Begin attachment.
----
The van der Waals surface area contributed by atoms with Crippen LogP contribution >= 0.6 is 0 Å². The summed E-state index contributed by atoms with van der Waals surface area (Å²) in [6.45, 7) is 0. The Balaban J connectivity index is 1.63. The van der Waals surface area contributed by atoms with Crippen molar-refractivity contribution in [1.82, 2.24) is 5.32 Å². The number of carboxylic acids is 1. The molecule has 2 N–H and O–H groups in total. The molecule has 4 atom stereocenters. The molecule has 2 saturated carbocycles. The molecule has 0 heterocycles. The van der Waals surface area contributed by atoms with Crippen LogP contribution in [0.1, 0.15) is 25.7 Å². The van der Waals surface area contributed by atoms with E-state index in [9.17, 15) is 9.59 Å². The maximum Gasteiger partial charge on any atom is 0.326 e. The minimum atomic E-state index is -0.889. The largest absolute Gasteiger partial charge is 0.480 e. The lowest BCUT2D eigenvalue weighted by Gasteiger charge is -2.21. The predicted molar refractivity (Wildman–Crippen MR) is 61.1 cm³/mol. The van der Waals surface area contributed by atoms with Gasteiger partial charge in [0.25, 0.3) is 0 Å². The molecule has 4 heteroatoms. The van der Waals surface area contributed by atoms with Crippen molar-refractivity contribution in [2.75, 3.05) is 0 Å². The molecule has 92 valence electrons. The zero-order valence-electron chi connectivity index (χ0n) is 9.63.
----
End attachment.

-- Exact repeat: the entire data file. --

The van der Waals surface area contributed by atoms with Crippen LogP contribution >= 0.6 is 0 Å². The summed E-state index contributed by atoms with van der Waals surface area (Å²) in [6.45, 7) is 0. The Balaban J connectivity index is 1.63. The van der Waals surface area contributed by atoms with Crippen molar-refractivity contribution in [1.82, 2.24) is 5.32 Å². The number of carboxylic acids is 1. The molecule has 2 N–H and O–H groups in total. The molecule has 4 atom stereocenters. The molecule has 2 saturated carbocycles. The molecule has 0 heterocycles. The van der Waals surface area contributed by atoms with Crippen LogP contribution in [0.1, 0.15) is 25.7 Å². The van der Waals surface area contributed by atoms with E-state index in [9.17, 15) is 9.59 Å². The maximum Gasteiger partial charge on any atom is 0.326 e. The minimum atomic E-state index is -0.889. The largest absolute Gasteiger partial charge is 0.480 e. The lowest BCUT2D eigenvalue weighted by Gasteiger charge is -2.21. The predicted molar refractivity (Wildman–Crippen MR) is 61.1 cm³/mol. The van der Waals surface area contributed by atoms with Gasteiger partial charge in [0.25, 0.3) is 0 Å². The molecule has 4 heteroatoms. The van der Waals surface area contributed by atoms with Crippen molar-refractivity contribution in [2.75, 3.05) is 0 Å². The molecule has 92 valence electrons. The zero-order valence-electron chi connectivity index (χ0n) is 9.63.